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CASE REPORT
Year : 2017  |  Volume : 12  |  Issue : 3  |  Page : 223-225

A case report of prolonged apnea during electroconvulsive therapy in a patient with suicidal attempt by organophosphorus poison


Department of Anesthesiology, JNMC, Sawangi (M), Wardha, Maharashtra, India

Date of Web Publication2-Feb-2018

Correspondence Address:
Dr. Karuna Taksande
Department of Anesthesiology, JNMC, Sawangi (M), Wardha, Maharashtra
India
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Source of Support: None, Conflict of Interest: None


DOI: 10.4103/jdmimsu.jdmimsu_103_17

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  Abstract 


Electroconvulsive therapy (ECT) is a standard practice for psychiatric patients with suicidal behavior. Modified ECT with general anesthesia has evolved over inducing ECT without an anesthetic. The objective of anesthesia is to provide a rapid onset and offset of both unconsciousness and muscle relaxation for the duration of the electrical stimulus and subsequent seizure. Succinylcholine (0.5 mg/kg), due to its short period neuromuscular-blocking agent, is used to reduce muscular convulsion and decrease the risk of serious injury. Organophosphorus poisoning is an important cause for prolonged apnea following succinylcholine. We report a case of prolonged apnea after administration of succinylcholine for the ECT in a patient with a history of organophosphorus poisoning. A case of a 43-year-old male patient, residing at Nalavade, Wardha, previously hospitalized at Sevagram for organophosphorus poisoning which he had taken 11 days before. He was admitted and planned for intermittent modified ECT treatment. The patient was diagnosed with the major depressive disorder, and he was on medication for the same olanzapine. ECT was given. After the procedure, the patient was ventilated for 45 min. Since the patient did not regain spontaneous respiration, he underwent orotracheal intubation. The patient was then shifted to neuro-Intensive Care Unit for 4 h, and after the restoration of respiration depth and rate, and a normal arterial blood gas, the patient was extubated. The case of depression with suicidal tendencies was given modified ECT using low-dose suxamethonium. Apnea following suxamethonium was prolonged due to the recent intake of organophosphate poisoning. It is imperative to take detailed history including drug history to avoid such recurrences. It is mandatory in all cases with a recent history of organophosphate poisoning to estimate the plasma cholinesterase level before any anesthetic procedure.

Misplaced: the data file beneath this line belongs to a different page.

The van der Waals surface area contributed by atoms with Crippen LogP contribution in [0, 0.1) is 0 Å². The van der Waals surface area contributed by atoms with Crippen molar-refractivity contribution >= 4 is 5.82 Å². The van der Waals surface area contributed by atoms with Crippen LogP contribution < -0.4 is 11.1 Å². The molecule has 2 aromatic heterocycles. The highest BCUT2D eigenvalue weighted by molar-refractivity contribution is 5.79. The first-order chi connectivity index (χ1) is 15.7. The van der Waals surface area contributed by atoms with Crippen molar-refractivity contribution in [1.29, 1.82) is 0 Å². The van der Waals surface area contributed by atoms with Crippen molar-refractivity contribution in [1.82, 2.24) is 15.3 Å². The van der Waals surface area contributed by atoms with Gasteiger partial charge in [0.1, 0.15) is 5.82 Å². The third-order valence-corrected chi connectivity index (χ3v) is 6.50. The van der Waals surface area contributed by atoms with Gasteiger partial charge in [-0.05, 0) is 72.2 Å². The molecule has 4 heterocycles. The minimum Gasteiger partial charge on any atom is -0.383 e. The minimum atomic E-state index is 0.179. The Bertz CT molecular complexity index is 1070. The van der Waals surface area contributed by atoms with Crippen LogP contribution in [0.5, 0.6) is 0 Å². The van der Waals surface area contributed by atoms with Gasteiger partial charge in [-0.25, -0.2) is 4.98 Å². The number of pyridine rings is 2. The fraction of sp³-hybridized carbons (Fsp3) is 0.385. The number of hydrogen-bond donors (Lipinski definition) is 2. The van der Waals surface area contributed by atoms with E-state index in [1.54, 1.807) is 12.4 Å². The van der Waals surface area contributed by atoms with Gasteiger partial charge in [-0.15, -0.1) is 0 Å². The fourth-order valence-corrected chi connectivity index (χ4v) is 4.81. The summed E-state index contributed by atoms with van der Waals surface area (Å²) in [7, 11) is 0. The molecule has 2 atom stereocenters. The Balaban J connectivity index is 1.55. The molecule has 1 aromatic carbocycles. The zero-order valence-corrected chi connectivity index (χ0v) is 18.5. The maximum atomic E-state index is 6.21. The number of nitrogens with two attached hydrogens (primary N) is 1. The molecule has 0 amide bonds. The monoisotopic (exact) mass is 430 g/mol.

Keywords: Electroconvulsive therapy, major depressive disorder, organophosphorous poisoning


How to cite this article:
Taksande K, Chatterjee M, Jain V. A case report of prolonged apnea during electroconvulsive therapy in a patient with suicidal attempt by organophosphorus poison. J Datta Meghe Inst Med Sci Univ 2017;12:223-5

How to cite this URL:
Taksande K, Chatterjee M, Jain V. A case report of prolonged apnea during electroconvulsive therapy in a patient with suicidal attempt by organophosphorus poison. J Datta Meghe Inst Med Sci Univ [serial online] 2017 [cited 2019 Jul 19];12:223-5. Available from: http://www.journaldmims.com/text.asp?2017/12/3/223/224701




  Introduction Top


Electroconvulsive therapy (ECT) is a standard practice for psychiatric patients with suicidal behavior. Modified ECT with general anesthesia has evolved over inducing ECT without an anesthetic.

The objective of anesthesia is to provide a rapid onset and offset of both unconsciousness and muscle relaxation for the duration of the electrical stimulus and subsequent seizure. Succinylcholine (0.5 mg/kg), owing to its short period neuromuscular blocking agent, is used to reduce muscular convulsion and decrease the risk of serious injury.

Prolonged apnea following Succinylcholine can occur in patients with qualitative and quantitative abnormalition of the enzyme. Quantitative abnormalities are seen in patients with liver disease, anemia, and antimetabolites.

Organophosphorus poisoning is an important cause of prolonged apnea following succinylcholine. We report a case of prolonged apnea after administration of succinylcholine for the ECT in a patient with a history of organophosphorus poisoning.


  Case Report Top


A 43-year-old male patient, residing at Nalavade, Wardha, an illiterate laborer and married. He was previously hospitalized at Sevagram for organophosphorus poisoning which he had taken 11 days before. He had no history of suicide attempts. Symptoms had been intensified since August 19, 2015, and he had taken the matter up with his family before self-poisoning with agricultural toxin 11 days before, and then, he was admitted in Sevagram where the documents could not be retrieved. Electrolytes, as well as blood tests, were normal at discharge time. The patient then came to psychiatry ward, AVBRH, Sawangi, where he was admitted and planned for intermittent modified ECT treatment.

The patient was diagnosed with the major depressive disorder and he was on medication for the same olanzapine. Previously, he was on oral lithium for 3 months and then, he was diagnosed with lithium-induced hypothyroidism, and treatment was stopped. He was started on 25 μg oral thyroxine. At the time of the ECT, his thyroid profile was normal. In the first session of ECT taken at 11:00 am, NBM and consent were checked, monitors: Electrocardiogram, SpO2, noninvasive blood pressure attached, intravenous line secured, R. L started. Preoxygenation done with 100% of oxygen and premedication was given with injection glycopyrrolate 0.2 mg and induced with injection propofol 100 mg, and injection succinylcholine 40 mg. The patient ventilated for 30 s, then mouth gag was inserted, and ECT was given. After the completion of procedure, the patient was ventilated for 45 min. Since the patient did not regain spontaneous respiration he underwent orotracheal intubation with 8.0 Cuffed ET Tube, air entry was checked and tube fixed and treated with volume control ventilatory support; meanwhile, vitals were stable, and he was catheterized and injection Lasix 10 mg given. The patient was then shifted to neuro-Intensive Care Unit for 4 h and after the restoration of respiration depth and rate, and a normal arterial blood gas (ABG), the patient was extubated. ABG was ordered an hour later which was normal. The patient was then shifted to Psychiatry ward.